I am writing this 10,500 miles away, in Sydney.  I am here to launch the Asia-Pacific Network of the Global TB Caucus, an initiative I set up last year to mobilise action to fight tuberculosis, a disease that claims 4,000 lives a day.

Yet the news here on the far side of the world seemed astonishingly local.  The TV bulletins led with the tragedy of the Shoreham air crash.  Now they are reporting problems in Europe as we struggle to deal with migrants and refugees.

Australia has faced the problem of migrants and refugees arriving by sea for some years.  To prevent tragic deaths on boat journeys, the country has adopted a tough policy of processing asylum claims offshore.

The scenes in Europe of desperate people, often exploited by people trafficking criminals, risking and sometimes losing their lives in container lorries or on overcrowded boats, has upset many of my constituents.

The line between economic migrants - those in search of a better life - and refugees - those fleeing persecution - is often hard to draw.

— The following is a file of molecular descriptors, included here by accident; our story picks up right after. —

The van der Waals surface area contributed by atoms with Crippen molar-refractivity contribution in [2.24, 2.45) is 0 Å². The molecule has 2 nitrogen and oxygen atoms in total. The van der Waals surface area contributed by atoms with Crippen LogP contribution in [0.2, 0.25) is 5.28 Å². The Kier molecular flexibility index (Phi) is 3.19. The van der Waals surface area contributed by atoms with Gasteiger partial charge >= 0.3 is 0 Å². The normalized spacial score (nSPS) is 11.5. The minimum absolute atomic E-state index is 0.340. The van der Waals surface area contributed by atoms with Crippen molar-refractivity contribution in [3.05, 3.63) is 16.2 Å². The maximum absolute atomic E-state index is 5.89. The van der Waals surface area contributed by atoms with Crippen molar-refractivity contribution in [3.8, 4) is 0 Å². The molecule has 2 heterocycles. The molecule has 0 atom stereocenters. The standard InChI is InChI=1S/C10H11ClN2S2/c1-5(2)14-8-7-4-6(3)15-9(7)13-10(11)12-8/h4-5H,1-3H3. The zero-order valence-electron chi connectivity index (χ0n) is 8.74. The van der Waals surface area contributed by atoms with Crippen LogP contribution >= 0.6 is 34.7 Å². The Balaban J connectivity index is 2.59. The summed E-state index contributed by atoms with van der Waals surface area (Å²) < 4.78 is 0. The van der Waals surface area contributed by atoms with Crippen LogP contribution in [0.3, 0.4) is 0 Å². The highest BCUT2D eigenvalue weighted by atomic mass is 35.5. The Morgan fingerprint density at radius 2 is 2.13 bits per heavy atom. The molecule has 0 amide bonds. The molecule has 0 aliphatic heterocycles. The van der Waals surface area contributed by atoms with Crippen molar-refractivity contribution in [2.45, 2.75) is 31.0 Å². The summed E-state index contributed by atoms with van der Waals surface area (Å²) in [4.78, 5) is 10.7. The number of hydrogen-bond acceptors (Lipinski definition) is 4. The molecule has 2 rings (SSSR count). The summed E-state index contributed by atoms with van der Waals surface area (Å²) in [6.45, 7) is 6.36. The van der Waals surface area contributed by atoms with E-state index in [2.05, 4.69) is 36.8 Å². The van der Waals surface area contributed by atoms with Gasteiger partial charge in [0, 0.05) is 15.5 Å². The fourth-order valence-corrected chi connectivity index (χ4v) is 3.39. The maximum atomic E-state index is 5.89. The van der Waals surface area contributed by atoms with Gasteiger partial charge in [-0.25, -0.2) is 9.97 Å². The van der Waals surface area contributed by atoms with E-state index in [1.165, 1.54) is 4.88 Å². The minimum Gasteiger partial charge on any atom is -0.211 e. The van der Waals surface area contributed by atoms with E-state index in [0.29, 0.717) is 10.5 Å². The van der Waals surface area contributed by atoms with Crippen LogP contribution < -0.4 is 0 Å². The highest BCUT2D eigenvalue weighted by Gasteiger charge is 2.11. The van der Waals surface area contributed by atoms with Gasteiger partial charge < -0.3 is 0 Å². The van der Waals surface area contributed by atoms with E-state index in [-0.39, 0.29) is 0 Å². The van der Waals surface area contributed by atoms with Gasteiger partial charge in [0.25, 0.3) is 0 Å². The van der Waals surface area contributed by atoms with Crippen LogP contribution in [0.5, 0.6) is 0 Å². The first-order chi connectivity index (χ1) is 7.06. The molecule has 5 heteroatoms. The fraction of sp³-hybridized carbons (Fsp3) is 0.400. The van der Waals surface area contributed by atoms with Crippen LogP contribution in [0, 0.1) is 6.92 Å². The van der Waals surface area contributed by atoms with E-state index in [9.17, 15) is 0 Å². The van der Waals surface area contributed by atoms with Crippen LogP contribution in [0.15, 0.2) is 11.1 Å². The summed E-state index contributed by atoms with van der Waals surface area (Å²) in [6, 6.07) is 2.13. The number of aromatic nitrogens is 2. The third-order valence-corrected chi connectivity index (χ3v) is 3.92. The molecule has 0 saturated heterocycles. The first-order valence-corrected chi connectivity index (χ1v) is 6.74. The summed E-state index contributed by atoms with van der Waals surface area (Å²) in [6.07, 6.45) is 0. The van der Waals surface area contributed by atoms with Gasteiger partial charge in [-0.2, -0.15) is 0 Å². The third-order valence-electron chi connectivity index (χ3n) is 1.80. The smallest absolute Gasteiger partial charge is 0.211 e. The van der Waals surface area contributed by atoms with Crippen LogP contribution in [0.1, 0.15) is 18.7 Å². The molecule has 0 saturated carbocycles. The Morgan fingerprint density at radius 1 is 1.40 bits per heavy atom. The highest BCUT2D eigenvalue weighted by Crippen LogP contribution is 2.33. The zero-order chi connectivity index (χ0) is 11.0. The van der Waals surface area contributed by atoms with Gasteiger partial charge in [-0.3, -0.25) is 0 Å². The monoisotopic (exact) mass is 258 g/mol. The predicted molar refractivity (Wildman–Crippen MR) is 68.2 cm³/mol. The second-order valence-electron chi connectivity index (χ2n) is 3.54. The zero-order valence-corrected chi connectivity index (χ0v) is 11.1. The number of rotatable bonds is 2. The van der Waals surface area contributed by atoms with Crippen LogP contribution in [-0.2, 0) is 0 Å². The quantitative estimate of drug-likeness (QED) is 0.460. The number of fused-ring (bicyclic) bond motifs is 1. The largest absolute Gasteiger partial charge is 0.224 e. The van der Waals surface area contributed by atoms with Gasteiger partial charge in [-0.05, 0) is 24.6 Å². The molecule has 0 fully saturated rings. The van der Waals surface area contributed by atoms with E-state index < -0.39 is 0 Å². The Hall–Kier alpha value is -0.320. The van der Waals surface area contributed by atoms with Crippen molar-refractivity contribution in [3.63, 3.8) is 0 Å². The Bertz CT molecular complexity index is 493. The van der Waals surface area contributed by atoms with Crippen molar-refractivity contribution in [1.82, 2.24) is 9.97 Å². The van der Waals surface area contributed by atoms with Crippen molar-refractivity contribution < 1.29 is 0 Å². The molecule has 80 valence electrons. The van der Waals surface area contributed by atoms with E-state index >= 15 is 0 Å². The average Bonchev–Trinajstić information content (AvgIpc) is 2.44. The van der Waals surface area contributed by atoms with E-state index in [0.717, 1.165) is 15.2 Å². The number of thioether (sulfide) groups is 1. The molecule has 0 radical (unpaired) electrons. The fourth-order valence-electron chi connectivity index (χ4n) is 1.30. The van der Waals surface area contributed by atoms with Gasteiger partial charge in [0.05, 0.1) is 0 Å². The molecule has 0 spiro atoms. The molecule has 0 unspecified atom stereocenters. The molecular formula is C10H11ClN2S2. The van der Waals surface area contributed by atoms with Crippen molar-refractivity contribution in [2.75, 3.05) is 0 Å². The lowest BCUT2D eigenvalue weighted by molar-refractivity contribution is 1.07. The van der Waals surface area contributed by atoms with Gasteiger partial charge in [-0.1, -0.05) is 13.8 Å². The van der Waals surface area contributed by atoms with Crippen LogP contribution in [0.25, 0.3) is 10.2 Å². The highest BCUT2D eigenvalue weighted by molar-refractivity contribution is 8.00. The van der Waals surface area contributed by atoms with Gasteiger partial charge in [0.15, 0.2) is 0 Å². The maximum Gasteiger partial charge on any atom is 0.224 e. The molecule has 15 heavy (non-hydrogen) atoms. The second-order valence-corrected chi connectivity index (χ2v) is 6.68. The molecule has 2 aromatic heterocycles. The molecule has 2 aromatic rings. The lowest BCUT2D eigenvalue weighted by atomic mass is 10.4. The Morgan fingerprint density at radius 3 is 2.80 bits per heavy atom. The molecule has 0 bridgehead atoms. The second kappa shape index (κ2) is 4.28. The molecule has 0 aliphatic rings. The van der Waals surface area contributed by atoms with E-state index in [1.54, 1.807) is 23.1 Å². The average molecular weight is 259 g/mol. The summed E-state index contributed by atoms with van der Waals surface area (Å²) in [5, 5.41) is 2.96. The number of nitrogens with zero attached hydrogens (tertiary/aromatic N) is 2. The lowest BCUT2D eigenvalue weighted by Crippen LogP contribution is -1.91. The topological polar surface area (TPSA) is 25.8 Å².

But even if every economic migrant is turned away, the UN Refugee Agency says that last year nearly 20 million people globally fled from persecution or armed conflict, and that 4 million Syrians are now refugees.

We should not turn our backs on those fleeing for their lives.  Equally, no country can simply open its borders to allow unlimited migration.  These principles must apply.

First, we need limits on migration, so that we can balance the economic advantages against pressure on communities and services. 

Second, we must have proper border controls.  The UK's decision not to participate in the EU's Schengen Agreement, which opens borders between participating countries, looks as wise as not joining the euro.

Third, we should help genuine asylum seekers, those for whom it would be too dangerous to return home.

Fourth, we should take more action to tackle the problems at source, whether it is through promoting economic development in poorer countries, providing relief, or being ready to intervene to prevent humanitarian disasters.

There are no easy answers to these problems.  But open borders, and a failure of resolve to confront those who persecute innocent people, has made them worse.

Nick HerbertTB